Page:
Irene was battering eastern North Carolina shortly before noon on August 27, 2011, when the Moderate Resolution Imaging Spectroradiometer (MODIS) on NASA’s Terra satellite took this picture. At 11:00 a.m. Eastern Daylight Time on August 27, the U.S. National Hurricane Center (NHC) warned that the Category 1 hurricane was centered about 50 miles (80 kilometers) west of Cape Hatteras, North Carolina. The storm had maximum sustained winds of 85 miles (140 kilometers) per hour.
The U.S. East Coast is outlined in black in this natural-color image. Spanning hundreds of kilometers, Irene engulfs most of the coast, extending from the Carolinas to New England.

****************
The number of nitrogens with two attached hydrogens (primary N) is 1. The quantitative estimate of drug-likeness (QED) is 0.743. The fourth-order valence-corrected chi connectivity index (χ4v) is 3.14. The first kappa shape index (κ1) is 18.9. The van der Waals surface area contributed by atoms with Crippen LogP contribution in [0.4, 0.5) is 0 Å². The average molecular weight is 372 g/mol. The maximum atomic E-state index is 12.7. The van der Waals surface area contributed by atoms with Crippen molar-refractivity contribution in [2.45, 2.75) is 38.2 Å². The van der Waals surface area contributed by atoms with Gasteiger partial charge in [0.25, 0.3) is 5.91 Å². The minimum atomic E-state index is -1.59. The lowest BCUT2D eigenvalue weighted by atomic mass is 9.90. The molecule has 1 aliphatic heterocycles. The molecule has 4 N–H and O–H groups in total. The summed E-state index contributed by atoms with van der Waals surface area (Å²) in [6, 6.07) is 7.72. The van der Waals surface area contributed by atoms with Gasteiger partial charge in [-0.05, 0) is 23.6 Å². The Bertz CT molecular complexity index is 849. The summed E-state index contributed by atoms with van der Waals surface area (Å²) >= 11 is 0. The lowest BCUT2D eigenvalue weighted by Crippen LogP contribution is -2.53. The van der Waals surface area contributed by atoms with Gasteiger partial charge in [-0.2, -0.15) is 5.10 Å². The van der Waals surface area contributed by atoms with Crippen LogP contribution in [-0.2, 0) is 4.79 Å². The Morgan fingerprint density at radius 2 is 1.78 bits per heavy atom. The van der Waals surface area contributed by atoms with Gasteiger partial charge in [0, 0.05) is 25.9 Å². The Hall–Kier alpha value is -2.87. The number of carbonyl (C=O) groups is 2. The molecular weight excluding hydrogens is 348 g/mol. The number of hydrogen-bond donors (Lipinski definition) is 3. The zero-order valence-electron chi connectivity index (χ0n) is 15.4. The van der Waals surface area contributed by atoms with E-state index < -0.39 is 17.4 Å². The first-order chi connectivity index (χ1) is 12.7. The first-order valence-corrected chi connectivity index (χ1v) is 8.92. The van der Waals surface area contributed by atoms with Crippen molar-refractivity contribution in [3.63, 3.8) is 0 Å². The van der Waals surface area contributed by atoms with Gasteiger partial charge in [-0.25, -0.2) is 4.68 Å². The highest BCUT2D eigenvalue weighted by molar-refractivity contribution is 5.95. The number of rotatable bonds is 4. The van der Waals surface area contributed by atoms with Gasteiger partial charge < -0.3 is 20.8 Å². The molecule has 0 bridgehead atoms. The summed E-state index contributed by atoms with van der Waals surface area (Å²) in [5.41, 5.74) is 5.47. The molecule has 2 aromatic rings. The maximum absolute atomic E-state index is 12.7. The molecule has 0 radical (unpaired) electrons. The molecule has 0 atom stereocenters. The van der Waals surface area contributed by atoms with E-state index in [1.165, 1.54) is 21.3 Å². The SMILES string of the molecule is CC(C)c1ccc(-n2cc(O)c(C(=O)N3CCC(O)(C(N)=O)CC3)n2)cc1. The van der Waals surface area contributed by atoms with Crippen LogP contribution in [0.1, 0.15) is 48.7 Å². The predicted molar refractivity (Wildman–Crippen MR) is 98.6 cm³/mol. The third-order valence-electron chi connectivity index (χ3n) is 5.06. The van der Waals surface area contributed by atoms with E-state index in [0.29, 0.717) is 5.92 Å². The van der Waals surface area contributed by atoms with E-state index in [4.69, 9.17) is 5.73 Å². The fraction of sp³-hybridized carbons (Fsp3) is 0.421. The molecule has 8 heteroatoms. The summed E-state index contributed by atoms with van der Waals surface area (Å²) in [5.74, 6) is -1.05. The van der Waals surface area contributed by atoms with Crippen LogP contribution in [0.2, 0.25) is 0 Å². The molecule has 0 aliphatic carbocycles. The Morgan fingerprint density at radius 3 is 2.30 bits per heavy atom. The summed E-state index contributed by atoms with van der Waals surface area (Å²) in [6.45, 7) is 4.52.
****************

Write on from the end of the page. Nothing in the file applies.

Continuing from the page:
By 11:00 p.m. EDT on August 28, Irene had lost significant power. The storm was a post-tropical cyclone centered about 50 miles (80 kilometers) north of Berlin, New Hampshire. Although the storm largely spared big cities, it still left millions without electricity and claimed at least two dozen lives, the Associated Press reported.
Irene, the first hurricane of the 2011 Atlantic season, was poised on August 26 to be the first to make land-fall in tU.S. since 2008. More than 50 million people were estimated to lie within the path of the storm.